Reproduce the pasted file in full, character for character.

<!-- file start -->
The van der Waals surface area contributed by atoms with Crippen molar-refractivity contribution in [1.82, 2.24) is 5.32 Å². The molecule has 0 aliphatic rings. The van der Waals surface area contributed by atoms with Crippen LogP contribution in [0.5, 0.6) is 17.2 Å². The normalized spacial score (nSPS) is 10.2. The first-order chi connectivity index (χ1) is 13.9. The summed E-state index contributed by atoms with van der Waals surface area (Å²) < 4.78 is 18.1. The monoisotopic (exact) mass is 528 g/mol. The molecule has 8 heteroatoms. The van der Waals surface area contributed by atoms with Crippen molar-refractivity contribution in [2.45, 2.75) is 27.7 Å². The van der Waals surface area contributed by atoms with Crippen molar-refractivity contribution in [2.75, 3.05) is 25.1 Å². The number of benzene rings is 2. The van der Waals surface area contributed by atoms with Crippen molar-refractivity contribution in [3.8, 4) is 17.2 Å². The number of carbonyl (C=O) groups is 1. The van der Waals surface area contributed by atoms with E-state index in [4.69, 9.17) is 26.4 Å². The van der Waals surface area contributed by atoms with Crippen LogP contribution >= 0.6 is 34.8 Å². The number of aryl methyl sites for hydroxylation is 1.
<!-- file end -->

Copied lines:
The van der Waals surface area contributed by atoms with Crippen molar-refractivity contribution in [1.82, 2.24) is 5.32 Å². The molecule has 0 aliphatic rings. The van der Waals surface area contributed by atoms with Crippen LogP contribution in [0.5, 0.6) is 17.2 Å². The normalized spacial score (nSPS) is 10.2. The first-order chi connectivity index (χ1) is 13.9. The summed E-state index contributed by atoms with van der Waals surface area (Å²) < 4.78 is 18.1. The monoisotopic (exact) mass is 528 g/mol. The molecule has 8 heteroatoms. The van der Waals surface area contributed by atoms with Crippen molar-refractivity contribution in [2.45, 2.75) is 27.7 Å². The van der Waals surface area contributed by atoms with Crippen molar-refractivity contribution in [2.75, 3.05) is 25.1 Å². The number of benzene rings is 2. The van der Waals surface area contributed by atoms with Crippen molar-refractivity contribution in [3.8, 4) is 17.2 Å². The number of carbonyl (C=O) groups is 1. The van der Waals surface area contributed by atoms with E-state index in [4.69, 9.17) is 26.4 Å². The van der Waals surface area contributed by atoms with Crippen LogP contribution >= 0.6 is 34.8 Å². The number of aryl methyl sites for hydroxylation is 1.